Dr Tan Yau Min Gerald
Prostate cancer has been on the rise, particularly in most parts of the Western world. According to Dr Gerald Tan, urologist at Mount Elizabeth Novena Hospital, "Prostate cancer surpasses the prevalence of other male cancers in America, Europe and Australia, and ranks 3rd in Singapore."
Dr Tan adds, "It is widely believed that prostate cancer is a disease of affluence." This is because a Western diet plays a big role in triggering the disease due to excessive red meat, dairy products and gluten (a protein in cereal grains), which are food staples in the West. Dr Tan notes that in Japan and South Korea, where people consume less of these foods, the incidence of prostate cancer is much lower.
Nonetheless, Dr Tan stresses that eating habits are not the sole risk factor for prostate cancer. "The other big risk factor is a family history of prostate cancer." The National Cancer Institute (NCI) of the US has reported that 5 – 10% of prostate cancer cases stem from inherited genes.
In recent years, blood tests have been used to screen patients without symptoms. These tests measure the amount of prostate-specific antigens (PSA), which is a protein produced by the prostate gland, in the bloodstream.
"The PSA test is now universally used as a marker to predict the likelihood of prostate cancer," says Dr Tan. The higher the PSA level is, the greater the risk of prostate cancer. A PSA quantity exceeding 10 ng/mL of blood is associated with a 50% chance of prostate cancer. However, Dr Tan cautions that "the test cannot confirm whether you have prostate cancer."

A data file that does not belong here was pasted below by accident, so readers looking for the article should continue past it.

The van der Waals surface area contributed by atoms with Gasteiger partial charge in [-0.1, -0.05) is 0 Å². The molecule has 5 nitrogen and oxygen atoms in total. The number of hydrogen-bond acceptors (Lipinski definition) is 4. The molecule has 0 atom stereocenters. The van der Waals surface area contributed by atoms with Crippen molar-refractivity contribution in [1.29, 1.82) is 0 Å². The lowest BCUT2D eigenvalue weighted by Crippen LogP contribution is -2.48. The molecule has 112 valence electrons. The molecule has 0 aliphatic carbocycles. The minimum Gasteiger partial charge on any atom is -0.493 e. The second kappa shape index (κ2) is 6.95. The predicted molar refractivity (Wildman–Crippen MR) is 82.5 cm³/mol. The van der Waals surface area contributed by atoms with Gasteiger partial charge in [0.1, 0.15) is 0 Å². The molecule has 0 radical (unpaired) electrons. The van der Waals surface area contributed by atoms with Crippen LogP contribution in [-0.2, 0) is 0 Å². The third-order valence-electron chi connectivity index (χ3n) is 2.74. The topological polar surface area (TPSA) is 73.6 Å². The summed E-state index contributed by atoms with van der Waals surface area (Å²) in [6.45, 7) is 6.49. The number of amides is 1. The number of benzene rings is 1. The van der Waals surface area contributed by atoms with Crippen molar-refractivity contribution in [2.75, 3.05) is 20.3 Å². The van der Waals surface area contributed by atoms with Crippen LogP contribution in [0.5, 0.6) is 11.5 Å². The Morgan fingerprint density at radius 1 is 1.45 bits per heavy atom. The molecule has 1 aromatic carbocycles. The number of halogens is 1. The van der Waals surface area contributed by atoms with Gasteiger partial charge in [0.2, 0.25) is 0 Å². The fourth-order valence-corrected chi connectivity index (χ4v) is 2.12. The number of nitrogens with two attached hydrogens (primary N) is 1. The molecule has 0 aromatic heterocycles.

If a high level of PSA is detected in your bloodstream, further examinations may be required, such as a transrectal ultrasound guided biopsy – where a needle is inserted into the rectum to extract a tissue sample from the prostate gland.
If patients are found to have prostate cancer, Dr Tan emphasises that they should be aware that prostate cancer is a very curable disease.
For instance, early-stage patients usually do not require treatment but simply have to engage in active surveillance. "For these patients, the risk of the cancer spreading outside the prostate is very low," says Dr Tan. "They just need to do the PSA test once every few months and a biopsy every year to make sure the cancer is not becoming more malignant. The earlier we find the cancer (spreading), the more nerves we are able to preserve."
With active surveillance, many patients with low-risk prostate cancer can enjoy a normal life for many years before undergoing treatment for prostate cancer.
Once prostate cancer reaches a stage requiring treatment, surgery is often the most effective approach. "Surgery alone or in combination with radiation or hormone therapy is the bedrock of treatment for prostate cancer because it offers the best survival rates in the long term," says Dr Tan.
Robotic-assisted surgery, or robotic surgery, is often the treatment of choice since it outperforms both minimally invasive surgery and open surgery in terms of blood loss, transfusion rate and degree of pain. This is because "robotic instruments are superior at visualising the fine tissues surrounding the prostate and can twist or turn in all sorts of ways," notes Dr Tan.
As a result, surgeons are able to precisely target the affected area and minimise damage to the surrounding nerves that are responsible for urine control and erectile function. Patients can thus recover faster from urinary incontinence (involuntary leakage of urine) and erectile dysfunction, which are common side effects of conventional prostate surgery.